Depth Therapy

Depth therapy, or depth psychology, refers to therapeutic approaches that take the unconscious into account. It is an interdisciplinary approach and therapists that practice depth therapy believe that everyone has traits they may not be aware of that influence their emotions, decisions, work, and life. The unconscious influence that these traits have may be negative, and depth therapy helps individuals better recognize these subconscious forces at work, so that they might better understand their present situation. A therapist specializing in depth therapy will work to help you gain more self-awareness in order to further develop positive traits and cope with the negatives. Think this approach may be right for you? Reach out to one of TherapyDen’s depth therapy experts today!

Meet the specialists


Experientially oriented therapies help clients learn how to stay with & really feel into the inner depth of their lived-experience. This is a level of our existence that we typically don’t pay attention to. This therapy helps clients develop the capacity to operate out of a wider & deeper system of knowing that includes but reaches beyond thought. To function out of this perspective is to engage in direct experiential knowing through awareness, which is the ongoing knowingness of the mind-body.

— Dr. Johnathon Neda, Clinical Psychologist in Costa Mesa, CA

In depth therapy, the goal is to help you bring to light those parts of the self that have been hidden in the unconscious, and blocks that may be preventing you from being the version of yourself to aspire to be. This is not a quick fix approach, and does not provide easy answers. It involves developing a trusting therapeutic alliance in which you will, over time, gain greater awareness of your programming from early childhood experiences, and heal old wounds in order to move forward.

— Amy-Lynn Gerber, Marriage & Family Therapist in Los Angeles, CA

Depth psychotherapy describes a range of approaches to therapy that take the unconscious into account, rather than one specific modality. This interdisciplinary approach to treatment is based on the idea that all people possess traits or elements of nature that may influence, often unconsciously, their natural processes. These approaches combine elements of psychoanalysis and Jungian psychology, with transpersonal psychology and existentialism among the other notable influences.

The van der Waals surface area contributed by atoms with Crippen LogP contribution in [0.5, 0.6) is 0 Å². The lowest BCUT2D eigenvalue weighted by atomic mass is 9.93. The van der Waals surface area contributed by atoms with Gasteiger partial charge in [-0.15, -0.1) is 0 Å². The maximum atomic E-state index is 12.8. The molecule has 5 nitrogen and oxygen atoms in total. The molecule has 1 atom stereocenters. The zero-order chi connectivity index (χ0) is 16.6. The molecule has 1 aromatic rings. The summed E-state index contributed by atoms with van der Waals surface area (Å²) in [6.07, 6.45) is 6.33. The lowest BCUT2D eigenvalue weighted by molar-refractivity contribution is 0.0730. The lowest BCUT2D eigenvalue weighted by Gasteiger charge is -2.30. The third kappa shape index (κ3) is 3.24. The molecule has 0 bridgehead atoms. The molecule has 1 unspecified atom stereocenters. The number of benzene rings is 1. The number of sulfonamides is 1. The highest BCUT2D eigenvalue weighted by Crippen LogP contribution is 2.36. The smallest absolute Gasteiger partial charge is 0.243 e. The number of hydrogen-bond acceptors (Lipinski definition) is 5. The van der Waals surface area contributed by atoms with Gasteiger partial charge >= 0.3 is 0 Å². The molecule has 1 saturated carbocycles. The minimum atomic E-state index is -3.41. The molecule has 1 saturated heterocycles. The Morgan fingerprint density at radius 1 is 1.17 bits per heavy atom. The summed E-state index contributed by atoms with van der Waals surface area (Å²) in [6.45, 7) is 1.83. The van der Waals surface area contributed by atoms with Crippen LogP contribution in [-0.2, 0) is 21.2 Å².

— Alex Tsai, Licensed Marriage & Family Therapist in SAN CARLOS, CA

Therapy is a space for you to explore more about your inner and outer life. By exploring with a non-judgmental presence in the room, you are able to see your experience with new context and from new perspectives. By expanding your view of your life, you can see new possibilities, lay old hurts to rest, and envision your future for yourself.

— Connor Moss, Associate Marriage & Family Therapist in Oakland, CA

I trained under the supervision of an experienced depth therapist. In my own work I have witnessed how distress and suffering is often rooted in earlier experiences when love and connection may have been thwarted -- we suffer trauma to our bodies, our souls. We adapt in ways that cease to serve us. Exploring our darkness as well as our light, in the safe compassionate space of therapy, allows us to reconnect to our vitality and wholeness, opening up new possibilities for living and relating.

— Amy Benedict, Licensed Marriage & Family Therapist in New Paltz, NY

Depth therapy is a term for therapy that looks deeper than symptoms into the unconscious. This includes spiritual concerns that impact health and well being, deep exploration into repeated patterns of behavior and the roots of this behavior, dream work and creative expression.

— Cathryn Glenday, Counselor in Albuerque, NM

I completed a focused, 2-yr training in depth theory & methods at the SF Jung Institute & an integrative training blending depth, somatic, & relational approaches at California Pacific Medical Center, also in SF. I see your psyche as a health-seeking system that communicates your deepest truths in symbolic ways, often through image, fantasy, or bodily impulses. I work to help you relate to what is unknown in yourself & to make meaning from it. I also offer dreamwork.

— Elaina Barulic, Licensed Marriage & Family Therapist in Berkeley, CA

Although I am not a trained Jungian Analyst, I am inspired by the works of Jung in his ability to find what I would say is the true self. I think that honoring the subtle, unconscious aspects of therapy can create a much more meaningful bond between the clinician and client. I will explore complexes and archetypes in the path to identity formation. Depth therapy is empowering in the sense that it focuses on the self, rather than pathologizing the client.

— Caitlin Miller, Counselor in Chicago, IL